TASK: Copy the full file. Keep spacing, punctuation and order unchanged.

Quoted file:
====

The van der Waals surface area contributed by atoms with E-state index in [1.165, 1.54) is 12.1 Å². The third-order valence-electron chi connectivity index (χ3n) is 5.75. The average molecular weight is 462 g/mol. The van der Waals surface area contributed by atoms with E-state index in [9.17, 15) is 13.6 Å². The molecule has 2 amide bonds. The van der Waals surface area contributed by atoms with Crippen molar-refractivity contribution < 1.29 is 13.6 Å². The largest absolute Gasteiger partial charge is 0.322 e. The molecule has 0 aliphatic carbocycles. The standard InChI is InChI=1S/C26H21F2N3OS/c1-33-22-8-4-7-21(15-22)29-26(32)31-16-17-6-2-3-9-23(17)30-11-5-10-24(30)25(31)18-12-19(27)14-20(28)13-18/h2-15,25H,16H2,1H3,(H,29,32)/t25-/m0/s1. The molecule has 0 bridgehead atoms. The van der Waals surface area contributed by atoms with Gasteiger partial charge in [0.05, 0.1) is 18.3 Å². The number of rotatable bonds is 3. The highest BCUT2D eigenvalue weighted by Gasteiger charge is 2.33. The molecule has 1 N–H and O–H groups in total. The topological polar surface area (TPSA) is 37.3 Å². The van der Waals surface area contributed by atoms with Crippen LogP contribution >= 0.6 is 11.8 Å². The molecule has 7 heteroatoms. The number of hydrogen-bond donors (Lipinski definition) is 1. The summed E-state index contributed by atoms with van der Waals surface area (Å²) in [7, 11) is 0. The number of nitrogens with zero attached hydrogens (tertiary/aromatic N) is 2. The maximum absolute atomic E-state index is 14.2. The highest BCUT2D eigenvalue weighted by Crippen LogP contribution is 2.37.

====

The van der Waals surface area contributed by atoms with E-state index in [1.165, 1.54) is 12.1 Å². The third-order valence-electron chi connectivity index (χ3n) is 5.75. The average molecular weight is 462 g/mol. The van der Waals surface area contributed by atoms with E-state index in [9.17, 15) is 13.6 Å². The molecule has 2 amide bonds. The van der Waals surface area contributed by atoms with Crippen molar-refractivity contribution < 1.29 is 13.6 Å². The largest absolute Gasteiger partial charge is 0.322 e. The molecule has 0 aliphatic carbocycles. The standard InChI is InChI=1S/C26H21F2N3OS/c1-33-22-8-4-7-21(15-22)29-26(32)31-16-17-6-2-3-9-23(17)30-11-5-10-24(30)25(31)18-12-19(27)14-20(28)13-18/h2-15,25H,16H2,1H3,(H,29,32)/t25-/m0/s1. The molecule has 0 bridgehead atoms. The van der Waals surface area contributed by atoms with Gasteiger partial charge in [0.05, 0.1) is 18.3 Å². The number of rotatable bonds is 3. The highest BCUT2D eigenvalue weighted by Gasteiger charge is 2.33. The molecule has 1 N–H and O–H groups in total. The topological polar surface area (TPSA) is 37.3 Å². The van der Waals surface area contributed by atoms with Crippen LogP contribution >= 0.6 is 11.8 Å². The molecule has 7 heteroatoms. The number of hydrogen-bond donors (Lipinski definition) is 1. The summed E-state index contributed by atoms with van der Waals surface area (Å²) in [7, 11) is 0. The number of nitrogens with zero attached hydrogens (tertiary/aromatic N) is 2. The maximum absolute atomic E-state index is 14.2. The highest BCUT2D eigenvalue weighted by Crippen LogP contribution is 2.37.